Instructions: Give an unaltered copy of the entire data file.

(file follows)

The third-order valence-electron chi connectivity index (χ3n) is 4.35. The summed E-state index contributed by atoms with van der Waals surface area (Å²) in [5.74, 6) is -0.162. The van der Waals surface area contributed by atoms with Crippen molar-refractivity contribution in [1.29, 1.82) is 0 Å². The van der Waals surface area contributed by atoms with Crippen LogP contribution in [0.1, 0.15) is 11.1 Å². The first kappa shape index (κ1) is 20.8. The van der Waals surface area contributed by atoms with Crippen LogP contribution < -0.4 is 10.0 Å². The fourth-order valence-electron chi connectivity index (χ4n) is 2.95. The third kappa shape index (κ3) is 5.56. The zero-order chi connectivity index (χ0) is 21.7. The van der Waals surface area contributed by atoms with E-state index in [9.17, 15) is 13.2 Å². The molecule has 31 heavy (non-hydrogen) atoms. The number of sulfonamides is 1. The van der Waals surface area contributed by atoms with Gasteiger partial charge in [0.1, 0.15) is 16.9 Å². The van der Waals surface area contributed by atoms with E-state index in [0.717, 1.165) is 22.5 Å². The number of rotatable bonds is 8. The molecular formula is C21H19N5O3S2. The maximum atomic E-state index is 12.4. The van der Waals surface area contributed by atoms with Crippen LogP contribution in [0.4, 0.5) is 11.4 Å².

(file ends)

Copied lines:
The third-order valence-electron chi connectivity index (χ3n) is 4.35. The summed E-state index contributed by atoms with van der Waals surface area (Å²) in [5.74, 6) is -0.162. The van der Waals surface area contributed by atoms with Crippen molar-refractivity contribution in [1.29, 1.82) is 0 Å². The van der Waals surface area contributed by atoms with Crippen LogP contribution in [0.1, 0.15) is 11.1 Å². The first kappa shape index (κ1) is 20.8. The van der Waals surface area contributed by atoms with Crippen LogP contribution < -0.4 is 10.0 Å². The fourth-order valence-electron chi connectivity index (χ4n) is 2.95. The third kappa shape index (κ3) is 5.56. The zero-order chi connectivity index (χ0) is 21.7. The van der Waals surface area contributed by atoms with E-state index in [9.17, 15) is 13.2 Å². The molecule has 31 heavy (non-hydrogen) atoms. The number of sulfonamides is 1. The van der Waals surface area contributed by atoms with Gasteiger partial charge in [0.1, 0.15) is 16.9 Å². The van der Waals surface area contributed by atoms with E-state index in [0.717, 1.165) is 22.5 Å². The number of rotatable bonds is 8. The molecular formula is C21H19N5O3S2. The maximum atomic E-state index is 12.4. The van der Waals surface area contributed by atoms with Crippen LogP contribution in [0.4, 0.5) is 11.4 Å².